There is word from Capitol Hill that the Senate will vote this week on ratification of the Convention on the Rights of Persons With Disabilities. Can an international treaty that have little to do with abortion can nonetheless escape the trap of domestic American abortion politics?
Thirty years ago today, the Convention on the Elimination of All Forms of Discrimination Against Women was adopted by the General Assembly. Susan Rice has a nice statement marking the occasion. It’s about time the United States gets on board and ratifies the treaty, eh?
Some good news on the long struggle to ban cluster bombs. From StopClusterMunitions.org:
The global Campaign against cluster bombs has received a major boost with the ratification of the treaty banning the weapons by three additional countries. Croatia deposited its instrument of ratification at the UN headquarters on Monday 17 August followed by its neighbour, Slovenia, on Wednesday 19 August. Subsequently, on 24 August, the UN Office for Legal Affairs sent its official notification that Zambia had deposited its instrument on 12 August, making it the 15th country to do so. Seventeen countries have now ratified this crucial treaty in less than nine months. Thirteen more ratifications are needed to reach 30 and trigger entry into force six months later.
Cluster munitions are troublesome from a moral and legal standpoint because their use results in a percentage of unexploded “bomlets” that can lay dormant long after the war is over. These bomlets become the functional equivalent of landmines and do not discriminate between combatants and non-combatants.
The idea is to relegate cluster munitions to the same illegal and universally shunned status as mustard gas. To that end, in 2008 94 countries met in Oslo to sign the Convention Against Cluster Munitions. Signatories include every Western European, central American and pretty much all commonwealth countries. A large number of Sub-Saharan and west African states are also signatories. The big holdouts are the United States and Russia, and China. In fact, the United States and Russia both used cluster munitions in recent conflicts.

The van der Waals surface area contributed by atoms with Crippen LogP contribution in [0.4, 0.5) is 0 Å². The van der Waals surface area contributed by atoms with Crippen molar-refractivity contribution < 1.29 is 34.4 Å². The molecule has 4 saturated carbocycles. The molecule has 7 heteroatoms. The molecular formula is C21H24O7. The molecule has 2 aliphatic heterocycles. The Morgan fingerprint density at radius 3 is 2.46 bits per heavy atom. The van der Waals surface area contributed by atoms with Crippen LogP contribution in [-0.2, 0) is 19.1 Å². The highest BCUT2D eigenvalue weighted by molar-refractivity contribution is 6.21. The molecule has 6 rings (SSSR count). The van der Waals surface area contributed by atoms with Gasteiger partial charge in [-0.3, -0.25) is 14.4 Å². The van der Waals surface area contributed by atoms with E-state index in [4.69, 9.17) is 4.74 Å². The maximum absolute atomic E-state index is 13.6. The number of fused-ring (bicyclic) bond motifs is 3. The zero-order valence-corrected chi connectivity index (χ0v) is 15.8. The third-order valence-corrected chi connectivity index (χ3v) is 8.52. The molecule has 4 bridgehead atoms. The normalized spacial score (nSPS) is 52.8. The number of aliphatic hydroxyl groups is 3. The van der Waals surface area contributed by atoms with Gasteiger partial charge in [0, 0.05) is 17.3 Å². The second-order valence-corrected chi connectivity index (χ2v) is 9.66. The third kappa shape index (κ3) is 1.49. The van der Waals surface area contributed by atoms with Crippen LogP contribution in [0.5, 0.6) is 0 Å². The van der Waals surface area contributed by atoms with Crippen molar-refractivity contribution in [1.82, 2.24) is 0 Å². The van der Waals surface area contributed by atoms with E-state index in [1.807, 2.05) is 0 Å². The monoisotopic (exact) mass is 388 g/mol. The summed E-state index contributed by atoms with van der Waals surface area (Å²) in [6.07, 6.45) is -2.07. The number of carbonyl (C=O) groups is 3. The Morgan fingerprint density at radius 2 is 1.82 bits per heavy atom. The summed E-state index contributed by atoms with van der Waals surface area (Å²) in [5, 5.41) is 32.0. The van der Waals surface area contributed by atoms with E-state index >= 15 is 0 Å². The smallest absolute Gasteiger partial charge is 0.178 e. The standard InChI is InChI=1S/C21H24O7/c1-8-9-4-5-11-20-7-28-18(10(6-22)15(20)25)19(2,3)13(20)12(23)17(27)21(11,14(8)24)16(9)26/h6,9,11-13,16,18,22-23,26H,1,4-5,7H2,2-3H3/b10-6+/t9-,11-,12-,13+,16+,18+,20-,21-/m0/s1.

The Cluster Munitions Coalition explains how you can take action and help ban these bombs for good.
Middle East: During the last 48 hours of the continued ceasefire, humanitarian workers have delivered food to hundreds of thousands of people, repaired water and sanitation infrastructure, re-stocked medical supplies, and some of the 520,000 displaced Palestinians have returned to their homes. However, UN Resident and Humanitarian Coordinator remarked the scale of needs remains “unprecedented in the Gaza Strip.”
Middle East: At today’s informal session of the General Assembly on Gaza the SG remarked that the most recent ceasefire has held since yesterday at 8 a.m. local time. He noted that a durable ceasefire is necessary and UN shelters must continue to remain safe zones. The SG thanked UN staff in Gaza and will fly the UN flag at half-mast tomorrow in memory of those who died in the conflict.
Middle East: The SG commended Israeli and Palestinian parties for committing to a 72-hour ceasefire that took place at 8 a.m. local time today. He urges all parties to abide by the ceasefire and commence peace talks in Cairo to address underlying issues and agree on a durable ceasefire to sustainably stop the violence. The UN lends its full support toward these efforts.
Middle East: The SG condemned yesterday’s shelling outside of an UNRWA school in Rafah that killed at least 10 Palestinian civilians. The SG stated that the attack violated international humanitarian law and UN shelters must continue to be safe zones and not combat zones.
SG: Last night the SG spoke at a joint press conference with the Foreign Minister of Costa Rica where he repeated his call for an unconditional and extendable humanitarian ceasefire. Speaking about yesterday’s shelling of a UN shelter he said: “Nothing – nothing – justifies such horror” and demanded “that all parties immediately respect UN premises”.
SG: The SG met with President Ortega yesterday in Nicaragua where he visited a wind farm and praised the country’s commitment to renewable energy. The SG arrived in Costa Rica today where he is expected to lecture about “Costa Rica and the United Nations: Challenges and Opportunities in the 21st Century”.